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5 questions with Bill Morris

  • The Wichita Eagle
  • Published Wednesday, May 29, 2013, at 11:21 p.m.

During the early 1960s, Bill Morris was driving at least 40,000 miles a year to contract jobs around the country.

In his travels, he was once hit by a drunken driver, and another time he crashed with a car that ran a stoplight.

“Each car was hit by somebody. … I decided I better learn how to fly, or they were going to kill me,” Morris said. “That’s the reason I started flying.”

He hasn’t stopped.

Since earning his pilot’s license in 1963, Morris has logged nearly 6,000 flight hours.

Over the years, he’s owned more than 30 airplanes, using them all primarily for business.

He holds single, multi-engine and instrument ratings.

Morris, 81, flies a Cessna 310R that he bought earlier this year.

Next month, he will be awarded the Federal Aviation Administration’s Wright Brothers Master Pilot Award for 50 years of accident-free flying.

He will receive the award during the Twin Cessna Flyer convention on June 28 in Wichita.

The group represents owners of piston-powered twin-engine Cessnas and has about 1,200 members.

Morris grew up in Garber, Okla. After high school, he earned an associate degree from what was then Oklahoma A&M in air conditioning and refrigeration.

After graduation, he came to Wichita to work for the Coleman Co. in its air-conditioning design and research laboratory before going to work for a mechanical contractor.

In 1963, he joined Central Air Conditioning, where he was part owner.

And in 1973 he left to begin his own company, Mid-Continent Mechanical.

During that time, Morris received a contract to remodel 40 post offices in small towns across the country. He also did a variety of shopping centers and other projects from coast to coast.

His airplane was instrumental in getting work done.

“What I could do in a day’s time would take me days if I hadn’t flown my own airplane,” Morris said.

In 1989, he closed Mid-Continent Mechanical to buy, sell and develop real estate projects.

His latest project is Air Capital RV Park at 609 E. 47th St. South, which he opened last year.

Morris is married and has two children, including a son who also is a pilot.

Q. Your first flight was memorable when you chartered an airplane to fly to a job but the pilot had been up all night and was exhausted. What happened?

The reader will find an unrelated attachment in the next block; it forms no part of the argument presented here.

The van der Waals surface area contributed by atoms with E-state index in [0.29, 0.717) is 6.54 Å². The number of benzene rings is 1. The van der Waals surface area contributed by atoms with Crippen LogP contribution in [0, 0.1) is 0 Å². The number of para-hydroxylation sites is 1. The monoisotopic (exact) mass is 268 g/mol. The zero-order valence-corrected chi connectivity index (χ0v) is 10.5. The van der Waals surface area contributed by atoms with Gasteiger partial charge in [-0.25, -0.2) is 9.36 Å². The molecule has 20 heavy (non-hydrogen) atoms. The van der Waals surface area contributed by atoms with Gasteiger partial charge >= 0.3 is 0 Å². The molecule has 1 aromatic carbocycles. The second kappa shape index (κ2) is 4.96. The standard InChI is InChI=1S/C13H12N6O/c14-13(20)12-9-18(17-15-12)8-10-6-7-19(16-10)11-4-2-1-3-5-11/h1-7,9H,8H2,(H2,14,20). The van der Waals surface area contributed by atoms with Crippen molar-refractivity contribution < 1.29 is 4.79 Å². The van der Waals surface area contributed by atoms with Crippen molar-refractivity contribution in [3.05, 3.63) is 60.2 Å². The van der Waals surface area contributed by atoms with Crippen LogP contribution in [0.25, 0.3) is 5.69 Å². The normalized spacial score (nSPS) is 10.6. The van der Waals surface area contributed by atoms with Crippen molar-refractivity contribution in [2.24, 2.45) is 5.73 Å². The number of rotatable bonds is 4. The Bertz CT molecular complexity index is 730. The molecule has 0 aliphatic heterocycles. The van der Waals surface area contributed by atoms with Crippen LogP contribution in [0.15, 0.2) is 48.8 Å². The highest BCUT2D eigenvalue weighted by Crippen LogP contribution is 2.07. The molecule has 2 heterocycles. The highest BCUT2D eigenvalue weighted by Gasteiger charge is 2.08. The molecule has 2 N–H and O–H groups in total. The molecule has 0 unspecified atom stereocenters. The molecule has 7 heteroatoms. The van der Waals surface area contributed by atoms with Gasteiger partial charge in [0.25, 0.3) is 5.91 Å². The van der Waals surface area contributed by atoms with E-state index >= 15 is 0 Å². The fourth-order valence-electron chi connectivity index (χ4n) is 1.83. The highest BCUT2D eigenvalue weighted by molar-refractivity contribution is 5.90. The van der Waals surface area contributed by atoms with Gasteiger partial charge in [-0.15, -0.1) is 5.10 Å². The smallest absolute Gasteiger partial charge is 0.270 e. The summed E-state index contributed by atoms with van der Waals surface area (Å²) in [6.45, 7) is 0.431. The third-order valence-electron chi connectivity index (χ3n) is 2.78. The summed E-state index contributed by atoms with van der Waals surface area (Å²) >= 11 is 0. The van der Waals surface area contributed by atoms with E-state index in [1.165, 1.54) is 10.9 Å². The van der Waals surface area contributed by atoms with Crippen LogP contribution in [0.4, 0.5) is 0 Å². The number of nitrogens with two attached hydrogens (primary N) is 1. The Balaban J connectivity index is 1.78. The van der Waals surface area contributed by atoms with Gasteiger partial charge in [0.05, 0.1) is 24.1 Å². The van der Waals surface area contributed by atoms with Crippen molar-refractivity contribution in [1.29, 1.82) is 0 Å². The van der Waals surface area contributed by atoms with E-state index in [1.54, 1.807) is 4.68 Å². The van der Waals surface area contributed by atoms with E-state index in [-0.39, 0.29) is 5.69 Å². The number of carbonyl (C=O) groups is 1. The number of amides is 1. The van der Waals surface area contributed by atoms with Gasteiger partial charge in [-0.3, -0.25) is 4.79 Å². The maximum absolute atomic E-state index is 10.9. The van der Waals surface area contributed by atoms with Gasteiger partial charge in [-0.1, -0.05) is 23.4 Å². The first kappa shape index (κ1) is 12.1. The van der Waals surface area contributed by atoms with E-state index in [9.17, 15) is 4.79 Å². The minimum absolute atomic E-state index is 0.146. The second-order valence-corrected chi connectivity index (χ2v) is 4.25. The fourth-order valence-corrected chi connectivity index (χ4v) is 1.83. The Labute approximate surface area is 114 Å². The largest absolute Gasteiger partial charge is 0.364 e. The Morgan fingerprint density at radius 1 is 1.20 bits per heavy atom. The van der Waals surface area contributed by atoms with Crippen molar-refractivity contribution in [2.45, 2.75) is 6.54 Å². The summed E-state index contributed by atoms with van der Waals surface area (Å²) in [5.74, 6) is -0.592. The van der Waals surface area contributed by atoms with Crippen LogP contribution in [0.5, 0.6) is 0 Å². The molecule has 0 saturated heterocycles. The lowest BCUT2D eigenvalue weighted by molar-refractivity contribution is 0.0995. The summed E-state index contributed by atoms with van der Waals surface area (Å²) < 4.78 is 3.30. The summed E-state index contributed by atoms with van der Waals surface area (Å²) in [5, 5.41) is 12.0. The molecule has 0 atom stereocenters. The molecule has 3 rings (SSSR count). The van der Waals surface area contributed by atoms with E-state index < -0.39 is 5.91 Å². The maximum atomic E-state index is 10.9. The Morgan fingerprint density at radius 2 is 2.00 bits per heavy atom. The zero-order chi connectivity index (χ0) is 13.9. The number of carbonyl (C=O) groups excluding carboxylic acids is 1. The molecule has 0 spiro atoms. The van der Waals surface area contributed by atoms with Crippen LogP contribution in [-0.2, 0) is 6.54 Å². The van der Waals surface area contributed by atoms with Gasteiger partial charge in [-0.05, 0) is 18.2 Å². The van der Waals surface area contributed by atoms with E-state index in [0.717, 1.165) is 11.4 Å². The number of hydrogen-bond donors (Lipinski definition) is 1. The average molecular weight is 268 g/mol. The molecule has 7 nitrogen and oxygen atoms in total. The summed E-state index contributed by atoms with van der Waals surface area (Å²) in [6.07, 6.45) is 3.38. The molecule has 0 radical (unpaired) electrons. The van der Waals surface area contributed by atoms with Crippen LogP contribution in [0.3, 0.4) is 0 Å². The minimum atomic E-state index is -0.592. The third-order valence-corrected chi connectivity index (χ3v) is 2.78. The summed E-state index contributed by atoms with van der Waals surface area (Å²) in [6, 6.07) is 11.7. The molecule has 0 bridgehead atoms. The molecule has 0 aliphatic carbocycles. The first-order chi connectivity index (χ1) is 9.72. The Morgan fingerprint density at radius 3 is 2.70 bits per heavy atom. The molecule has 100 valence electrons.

A. He said, “I’m exhausted. You’re going to fly home.” I started to get in the right seat, but he said, “No, you get in the left seat.” I cranked the thing up and took off, and he went to sleep. … (When I got close) I woke him up and said, “Fellow, you need to land this airplane.” … I flew it all the way home without a map, just by the seat of my pants. … He said, “You’re a natural born pilot. You need to learn how to fly.”

Q. What do you like best about flying?

A. The best thing is getting from Point A to Point B the quickest that I can afford to. All pilots would love to have a Learjet, but I can’t afford a Learjet. But that’s what I enjoy the most about flying – being able to get from Point A to Point B in a hurry, smoothly and calmly. You’re not beat up on the highway.

Q. You’ve owned a lot of airplanes over the years. What do you like best about airplane ownership?

A. I’m very mechanical, so I can fix airplanes. I enjoy rebuilding or refurbishing airplanes that I have previously bought. That’s kind of an art itself.

Q. What’s the biggest change you’ve seen in your 50 years of flying?

A. The radio equipment. The airplanes are all basically the same, but navigation and communication is what’s really come from its infancy. Originally, we had two or three crystals in a radio.

Q. The number of pilots in the U.S. is dwindling. Why and what can be done?

A. Primarily it’s the cost of flying. There’s not probably one thing that you could say would help. You’ve got to have young people that’s really interested in learning how to fly and have the desire to do that, then have a system set up where they can afford it. With the price of fuel these days bumping between $6 and $7 a gallon, it’s very difficult for young people to find a company or individual flight instructor that they can afford to work with. (The sport pilot license) is helping. I’m sure a lot of people can learn how to fly in a sport airplane and eventually work himself or herself up into a larger airplane. And hopefully they can use the airplane in their business.

Reach Molly McMillin at 316-269-6708 or mmcmillin@wichitaeagle.com.

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